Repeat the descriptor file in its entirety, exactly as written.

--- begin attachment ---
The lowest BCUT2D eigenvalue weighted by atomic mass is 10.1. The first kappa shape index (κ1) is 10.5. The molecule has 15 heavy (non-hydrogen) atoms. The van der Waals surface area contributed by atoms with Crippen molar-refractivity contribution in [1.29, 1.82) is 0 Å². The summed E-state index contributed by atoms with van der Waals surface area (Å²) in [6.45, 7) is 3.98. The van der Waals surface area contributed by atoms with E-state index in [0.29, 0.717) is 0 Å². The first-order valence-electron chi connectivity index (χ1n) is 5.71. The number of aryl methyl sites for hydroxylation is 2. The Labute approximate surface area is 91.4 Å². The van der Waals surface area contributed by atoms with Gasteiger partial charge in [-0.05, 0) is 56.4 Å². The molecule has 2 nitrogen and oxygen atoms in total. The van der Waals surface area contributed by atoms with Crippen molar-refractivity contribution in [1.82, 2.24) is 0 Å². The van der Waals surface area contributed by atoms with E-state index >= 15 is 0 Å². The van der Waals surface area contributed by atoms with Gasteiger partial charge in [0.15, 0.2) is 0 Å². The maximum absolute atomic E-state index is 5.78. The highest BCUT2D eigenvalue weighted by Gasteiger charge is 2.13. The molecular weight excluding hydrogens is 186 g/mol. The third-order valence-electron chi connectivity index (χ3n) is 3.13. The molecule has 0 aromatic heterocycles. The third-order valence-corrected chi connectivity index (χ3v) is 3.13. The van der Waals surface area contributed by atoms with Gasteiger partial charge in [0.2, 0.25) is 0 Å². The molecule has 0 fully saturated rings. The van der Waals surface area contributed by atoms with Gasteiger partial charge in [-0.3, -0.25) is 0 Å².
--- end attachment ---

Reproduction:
The lowest BCUT2D eigenvalue weighted by atomic mass is 10.1. The first kappa shape index (κ1) is 10.5. The molecule has 15 heavy (non-hydrogen) atoms. The van der Waals surface area contributed by atoms with Crippen molar-refractivity contribution in [1.29, 1.82) is 0 Å². The summed E-state index contributed by atoms with van der Waals surface area (Å²) in [6.45, 7) is 3.98. The van der Waals surface area contributed by atoms with E-state index in [0.29, 0.717) is 0 Å². The first-order valence-electron chi connectivity index (χ1n) is 5.71. The number of aryl methyl sites for hydroxylation is 2. The Labute approximate surface area is 91.4 Å². The van der Waals surface area contributed by atoms with Gasteiger partial charge in [-0.05, 0) is 56.4 Å². The molecule has 2 nitrogen and oxygen atoms in total. The van der Waals surface area contributed by atoms with Crippen molar-refractivity contribution in [1.82, 2.24) is 0 Å². The van der Waals surface area contributed by atoms with E-state index >= 15 is 0 Å². The van der Waals surface area contributed by atoms with Gasteiger partial charge in [0.15, 0.2) is 0 Å². The maximum absolute atomic E-state index is 5.78. The highest BCUT2D eigenvalue weighted by Gasteiger charge is 2.13. The molecular weight excluding hydrogens is 186 g/mol. The third-order valence-electron chi connectivity index (χ3n) is 3.13. The molecule has 0 aromatic heterocycles. The third-order valence-corrected chi connectivity index (χ3v) is 3.13. The van der Waals surface area contributed by atoms with Gasteiger partial charge in [0.2, 0.25) is 0 Å². The molecule has 0 fully saturated rings. The van der Waals surface area contributed by atoms with Gasteiger partial charge in [-0.3, -0.25) is 0 Å².